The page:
This is a perfectly pleasant film from the people who brought us “Despicable Me” and its unfortunate 2015 follow-on, “Minions.” A trailer at the theater suggested “Despicable Me 3” will be in theaters later this year.
The story here is about Buster Moon, the owner of a theater that is going broke. Buster is an enthusiastic and well-dressed koala with an iguana secretary, Miss Crawley, whose glass eye keeps popping out and causing no end of trouble.
Buster sets out to recapitalize his showhouse by staging a competition like “The Voice.” Trouble begins when the size of the grand prize is announced erroneously as $100,000 and not the $1,000 Buster had intended.
When auditions begin, thousands of animals of all types — except songbirds — line up around the block. (“Sing” is set in a city that looks like a regular city except that its occupants are animals.)
After tryouts, a group of finalists is selected. Here the story goes a little “Rent” and “Chorus Line” with the finalists’ stories of frustration. My favorite was the sweet Cockney gorilla kid whose father expects him to join the family bank-robbery gang. Others will sympathize with the overworked and resourceful housewife pig.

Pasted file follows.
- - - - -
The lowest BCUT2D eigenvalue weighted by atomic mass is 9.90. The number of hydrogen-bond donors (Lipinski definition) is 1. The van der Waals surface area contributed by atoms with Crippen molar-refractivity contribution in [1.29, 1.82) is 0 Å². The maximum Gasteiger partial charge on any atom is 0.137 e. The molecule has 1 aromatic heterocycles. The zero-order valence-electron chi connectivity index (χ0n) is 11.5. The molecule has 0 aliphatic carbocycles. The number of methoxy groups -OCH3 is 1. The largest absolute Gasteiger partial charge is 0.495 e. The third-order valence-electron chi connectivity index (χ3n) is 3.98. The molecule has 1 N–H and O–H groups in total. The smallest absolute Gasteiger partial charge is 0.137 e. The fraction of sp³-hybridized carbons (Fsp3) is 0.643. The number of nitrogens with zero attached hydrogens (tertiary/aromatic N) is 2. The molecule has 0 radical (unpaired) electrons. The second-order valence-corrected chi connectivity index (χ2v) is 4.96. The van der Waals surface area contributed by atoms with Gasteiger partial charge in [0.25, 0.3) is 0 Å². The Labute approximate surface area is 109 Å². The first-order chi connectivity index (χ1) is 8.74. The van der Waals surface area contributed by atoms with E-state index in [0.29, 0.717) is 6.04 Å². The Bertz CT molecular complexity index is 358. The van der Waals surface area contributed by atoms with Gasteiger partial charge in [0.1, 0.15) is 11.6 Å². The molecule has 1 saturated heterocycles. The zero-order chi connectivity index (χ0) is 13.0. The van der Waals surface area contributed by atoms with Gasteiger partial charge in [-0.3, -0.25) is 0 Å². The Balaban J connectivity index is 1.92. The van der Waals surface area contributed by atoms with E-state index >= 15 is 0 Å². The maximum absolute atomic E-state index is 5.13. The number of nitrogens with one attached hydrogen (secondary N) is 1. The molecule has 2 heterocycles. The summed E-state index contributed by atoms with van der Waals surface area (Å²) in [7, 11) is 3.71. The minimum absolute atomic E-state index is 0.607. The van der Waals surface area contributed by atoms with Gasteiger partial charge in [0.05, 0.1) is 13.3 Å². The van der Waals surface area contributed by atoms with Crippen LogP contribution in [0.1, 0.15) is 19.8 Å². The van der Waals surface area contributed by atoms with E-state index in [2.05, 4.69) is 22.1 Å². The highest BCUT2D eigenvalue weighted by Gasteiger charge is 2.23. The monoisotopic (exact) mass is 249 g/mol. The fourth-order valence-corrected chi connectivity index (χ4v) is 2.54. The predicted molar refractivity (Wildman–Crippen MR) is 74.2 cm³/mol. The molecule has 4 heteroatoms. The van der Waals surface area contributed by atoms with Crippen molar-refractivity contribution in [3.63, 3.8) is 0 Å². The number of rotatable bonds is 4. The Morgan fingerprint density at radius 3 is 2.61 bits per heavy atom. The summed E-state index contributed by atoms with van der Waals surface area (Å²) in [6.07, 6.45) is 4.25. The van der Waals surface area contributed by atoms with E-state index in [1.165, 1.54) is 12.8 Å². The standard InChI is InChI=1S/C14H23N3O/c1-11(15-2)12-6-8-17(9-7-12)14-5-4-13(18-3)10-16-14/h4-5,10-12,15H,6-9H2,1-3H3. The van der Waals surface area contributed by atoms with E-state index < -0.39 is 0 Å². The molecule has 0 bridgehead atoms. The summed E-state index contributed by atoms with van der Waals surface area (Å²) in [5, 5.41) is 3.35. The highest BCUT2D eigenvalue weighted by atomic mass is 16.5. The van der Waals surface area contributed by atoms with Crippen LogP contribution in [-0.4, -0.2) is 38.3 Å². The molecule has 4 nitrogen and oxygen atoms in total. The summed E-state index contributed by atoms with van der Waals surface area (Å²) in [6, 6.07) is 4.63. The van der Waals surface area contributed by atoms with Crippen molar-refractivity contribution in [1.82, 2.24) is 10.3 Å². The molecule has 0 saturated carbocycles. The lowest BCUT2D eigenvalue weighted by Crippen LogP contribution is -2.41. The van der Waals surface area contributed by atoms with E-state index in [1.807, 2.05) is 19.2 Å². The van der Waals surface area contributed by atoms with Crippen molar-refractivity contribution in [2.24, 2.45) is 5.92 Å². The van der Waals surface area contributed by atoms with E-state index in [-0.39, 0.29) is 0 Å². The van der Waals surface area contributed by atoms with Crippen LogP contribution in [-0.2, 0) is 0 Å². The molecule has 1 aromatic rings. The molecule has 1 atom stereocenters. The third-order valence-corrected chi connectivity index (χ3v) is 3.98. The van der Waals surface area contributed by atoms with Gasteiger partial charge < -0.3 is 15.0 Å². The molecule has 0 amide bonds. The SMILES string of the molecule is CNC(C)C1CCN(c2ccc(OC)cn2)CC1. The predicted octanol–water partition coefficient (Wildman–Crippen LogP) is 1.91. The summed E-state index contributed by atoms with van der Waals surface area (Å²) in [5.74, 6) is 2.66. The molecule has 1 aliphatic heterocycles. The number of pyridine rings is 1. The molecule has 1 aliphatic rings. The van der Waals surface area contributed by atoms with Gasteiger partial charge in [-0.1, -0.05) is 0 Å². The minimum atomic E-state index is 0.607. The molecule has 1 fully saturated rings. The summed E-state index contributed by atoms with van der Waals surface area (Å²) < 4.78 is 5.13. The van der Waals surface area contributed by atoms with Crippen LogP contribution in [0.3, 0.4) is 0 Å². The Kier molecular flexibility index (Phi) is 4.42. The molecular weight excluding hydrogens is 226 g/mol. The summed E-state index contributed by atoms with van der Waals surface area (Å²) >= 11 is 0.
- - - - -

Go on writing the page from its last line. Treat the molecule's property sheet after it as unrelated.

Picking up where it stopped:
Anyway. Things get worse and worse for Buster Moon and his ragtag crew of striving singers, but it all works out in the end.
Sixty-five familiar pop songs are sung or sampled, mostly in 12-bar segments. Big-name actors read the characters’ lines and do their singing. And of course there are twerking pigs and rabbits. These elements palliate the parents and older, worldlier siblings of the small children for whom the movie purportedly was made.
Last year was a pretty good one for children’s movies. Of those I saw, my favorites were Storks and The Jungle Book, the two that I believe small kids would enjoy the most.